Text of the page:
Kentucky Employer Owes Worker 450,000 Due To A Birthday Party

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A company threw a man a birthday party, but the man didn’t want one. He turned around and sued them, and the jury sided with him. A $450,000 was awarded to the employee.

The Kenton County Circuit Court in Northern Kentucky heard the case and the verdict was given this last week. Court documents said that the employee had notified the office manager to make them aware of his anxiety disorder, triggered by birthday parties. He said that “being the center of attention” causes him to have panic attacks.

The employee reached out to the office manager days ahead of time of his August  birthday, and asked not to arrange a party to celebrate for him, as they do for other employees.

However, on August 7th, the employees birthday, there was a lunchtime birthday party in the lunchroom arranged by the office. The employee was headed to his lunch break when he found out about the party.

And then he had a panic attack.

The employee then rushed to “leave the office suddenly and spend his lunch break in his car.”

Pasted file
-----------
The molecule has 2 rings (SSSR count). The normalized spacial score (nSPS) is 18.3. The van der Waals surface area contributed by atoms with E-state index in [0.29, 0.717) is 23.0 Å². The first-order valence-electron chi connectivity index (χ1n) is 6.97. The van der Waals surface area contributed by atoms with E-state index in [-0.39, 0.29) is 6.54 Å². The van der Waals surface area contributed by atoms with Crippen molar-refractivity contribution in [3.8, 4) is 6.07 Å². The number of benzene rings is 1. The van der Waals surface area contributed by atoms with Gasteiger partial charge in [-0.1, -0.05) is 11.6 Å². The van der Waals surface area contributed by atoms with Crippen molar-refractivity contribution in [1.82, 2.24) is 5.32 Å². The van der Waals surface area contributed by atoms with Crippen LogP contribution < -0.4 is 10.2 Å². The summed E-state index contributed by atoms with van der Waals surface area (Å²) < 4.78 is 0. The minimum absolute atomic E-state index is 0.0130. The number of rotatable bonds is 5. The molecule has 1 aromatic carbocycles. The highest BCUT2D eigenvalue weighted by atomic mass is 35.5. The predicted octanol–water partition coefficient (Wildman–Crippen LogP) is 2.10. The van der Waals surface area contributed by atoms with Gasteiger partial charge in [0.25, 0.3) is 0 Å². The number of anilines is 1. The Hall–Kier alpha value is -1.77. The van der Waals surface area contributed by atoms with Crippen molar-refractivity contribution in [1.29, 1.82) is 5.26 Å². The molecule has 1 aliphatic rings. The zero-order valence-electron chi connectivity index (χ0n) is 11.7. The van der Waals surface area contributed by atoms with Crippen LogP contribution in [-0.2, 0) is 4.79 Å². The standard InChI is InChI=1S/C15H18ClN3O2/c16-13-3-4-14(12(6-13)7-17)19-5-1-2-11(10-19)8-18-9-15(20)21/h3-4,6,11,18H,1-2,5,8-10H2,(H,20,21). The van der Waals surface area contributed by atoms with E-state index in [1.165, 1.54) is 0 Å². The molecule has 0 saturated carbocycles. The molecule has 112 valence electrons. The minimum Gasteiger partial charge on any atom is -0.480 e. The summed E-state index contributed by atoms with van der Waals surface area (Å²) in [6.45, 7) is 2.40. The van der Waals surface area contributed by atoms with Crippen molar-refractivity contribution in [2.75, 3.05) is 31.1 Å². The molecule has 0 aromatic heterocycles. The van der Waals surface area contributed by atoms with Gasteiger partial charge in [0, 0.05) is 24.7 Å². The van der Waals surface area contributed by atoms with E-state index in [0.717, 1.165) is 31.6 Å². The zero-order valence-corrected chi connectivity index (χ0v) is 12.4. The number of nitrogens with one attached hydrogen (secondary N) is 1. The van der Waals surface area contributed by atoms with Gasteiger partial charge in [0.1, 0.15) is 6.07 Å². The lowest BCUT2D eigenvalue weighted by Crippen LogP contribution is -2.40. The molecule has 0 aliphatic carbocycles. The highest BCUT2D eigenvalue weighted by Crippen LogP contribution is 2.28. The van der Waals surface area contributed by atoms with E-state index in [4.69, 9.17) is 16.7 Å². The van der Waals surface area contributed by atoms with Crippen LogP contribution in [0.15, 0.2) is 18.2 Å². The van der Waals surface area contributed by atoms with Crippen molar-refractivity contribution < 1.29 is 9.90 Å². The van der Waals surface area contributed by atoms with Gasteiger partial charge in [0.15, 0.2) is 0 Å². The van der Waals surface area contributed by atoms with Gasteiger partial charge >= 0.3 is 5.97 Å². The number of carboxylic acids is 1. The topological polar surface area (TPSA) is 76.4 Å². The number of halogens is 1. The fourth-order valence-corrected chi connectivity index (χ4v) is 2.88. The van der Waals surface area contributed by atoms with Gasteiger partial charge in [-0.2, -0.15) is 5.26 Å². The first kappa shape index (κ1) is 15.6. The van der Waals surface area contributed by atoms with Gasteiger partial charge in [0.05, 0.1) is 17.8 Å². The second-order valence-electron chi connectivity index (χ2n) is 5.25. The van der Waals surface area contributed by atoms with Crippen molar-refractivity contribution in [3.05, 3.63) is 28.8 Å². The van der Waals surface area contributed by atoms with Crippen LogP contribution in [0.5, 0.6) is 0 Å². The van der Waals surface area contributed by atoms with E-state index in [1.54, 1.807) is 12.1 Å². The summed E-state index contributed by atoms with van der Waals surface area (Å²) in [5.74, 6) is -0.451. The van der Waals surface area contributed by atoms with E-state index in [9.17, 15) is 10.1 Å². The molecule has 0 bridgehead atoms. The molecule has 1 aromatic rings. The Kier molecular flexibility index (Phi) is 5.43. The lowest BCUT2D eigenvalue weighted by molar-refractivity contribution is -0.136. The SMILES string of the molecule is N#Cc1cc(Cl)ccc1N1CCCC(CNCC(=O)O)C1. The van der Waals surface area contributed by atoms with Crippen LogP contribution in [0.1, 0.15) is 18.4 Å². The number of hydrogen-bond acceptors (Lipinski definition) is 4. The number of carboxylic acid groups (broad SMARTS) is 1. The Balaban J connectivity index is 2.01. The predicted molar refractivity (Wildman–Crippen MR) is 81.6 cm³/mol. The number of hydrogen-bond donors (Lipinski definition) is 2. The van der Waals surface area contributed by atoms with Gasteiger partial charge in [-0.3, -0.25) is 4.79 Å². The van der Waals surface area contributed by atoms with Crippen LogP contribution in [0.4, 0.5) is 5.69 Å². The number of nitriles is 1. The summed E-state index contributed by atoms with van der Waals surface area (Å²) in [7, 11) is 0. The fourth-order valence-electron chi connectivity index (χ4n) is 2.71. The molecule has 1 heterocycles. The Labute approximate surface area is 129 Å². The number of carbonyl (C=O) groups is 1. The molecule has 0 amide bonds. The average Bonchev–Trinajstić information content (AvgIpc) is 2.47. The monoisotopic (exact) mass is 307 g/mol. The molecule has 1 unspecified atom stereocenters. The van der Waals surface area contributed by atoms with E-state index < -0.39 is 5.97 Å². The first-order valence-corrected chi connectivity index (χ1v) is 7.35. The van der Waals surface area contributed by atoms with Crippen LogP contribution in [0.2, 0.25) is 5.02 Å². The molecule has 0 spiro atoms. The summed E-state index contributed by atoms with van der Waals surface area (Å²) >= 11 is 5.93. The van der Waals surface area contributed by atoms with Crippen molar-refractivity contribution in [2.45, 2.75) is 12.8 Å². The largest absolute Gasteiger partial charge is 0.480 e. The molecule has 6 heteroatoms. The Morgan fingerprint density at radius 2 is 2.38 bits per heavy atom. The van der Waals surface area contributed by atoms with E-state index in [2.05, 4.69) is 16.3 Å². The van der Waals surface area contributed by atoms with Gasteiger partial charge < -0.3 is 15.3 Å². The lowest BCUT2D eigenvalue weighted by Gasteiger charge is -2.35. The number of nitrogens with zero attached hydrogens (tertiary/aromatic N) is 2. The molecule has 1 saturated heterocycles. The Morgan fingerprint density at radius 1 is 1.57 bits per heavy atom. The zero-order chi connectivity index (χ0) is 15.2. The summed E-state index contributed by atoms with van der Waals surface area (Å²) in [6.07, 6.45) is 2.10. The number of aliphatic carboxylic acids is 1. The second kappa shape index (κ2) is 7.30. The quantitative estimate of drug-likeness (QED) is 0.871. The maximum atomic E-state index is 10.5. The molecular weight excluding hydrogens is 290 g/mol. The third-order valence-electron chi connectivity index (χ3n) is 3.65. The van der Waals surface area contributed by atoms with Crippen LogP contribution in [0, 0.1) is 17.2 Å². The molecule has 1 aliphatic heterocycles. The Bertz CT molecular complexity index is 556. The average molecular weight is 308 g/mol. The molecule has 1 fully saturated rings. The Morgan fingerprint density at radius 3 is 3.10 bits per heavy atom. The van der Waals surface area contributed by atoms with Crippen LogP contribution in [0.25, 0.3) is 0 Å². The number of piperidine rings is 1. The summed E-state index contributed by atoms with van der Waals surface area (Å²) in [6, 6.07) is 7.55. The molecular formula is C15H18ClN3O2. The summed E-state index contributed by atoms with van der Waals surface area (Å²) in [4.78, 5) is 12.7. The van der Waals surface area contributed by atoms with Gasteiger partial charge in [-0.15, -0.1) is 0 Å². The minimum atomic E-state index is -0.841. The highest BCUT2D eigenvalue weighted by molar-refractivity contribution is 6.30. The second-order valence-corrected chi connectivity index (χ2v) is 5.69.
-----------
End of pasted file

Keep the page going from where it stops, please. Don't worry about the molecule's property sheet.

Said employee sent a text to his office manager, asking why she failed to accommodate his request, and not throw him a party. The next day, the employee was called into a meeting in which he was “confronted and criticized” by the manager, regarding his reaction to the party.

The employee then had another panic attack because of the meeting, and asked the manager to stop.

The lawsuit states that the employee was then sent home for the next two days, and that weekend was notified that he was being fired, “because of the events of the previous week.”

Gravity Diagnostics was then sued by its previous employee on grounds of disability discrimination and retaliation. The lawsuit said that because Gravity Diagnostics didn’t accommodate his anxiety disorder, that the birthday party and that the events afterward caused him “to suffer from a loss of income and benefits and emotional distress and mental anxiety.”

Jurors sided with the employee, agreeing that the company violated Kentucky law that protects workers who have a disability from “adverse employment actions.”

The total sum that went to the employee was $450,000, $300,000 for the emotional distress and an additional $150,000 was for lost wages.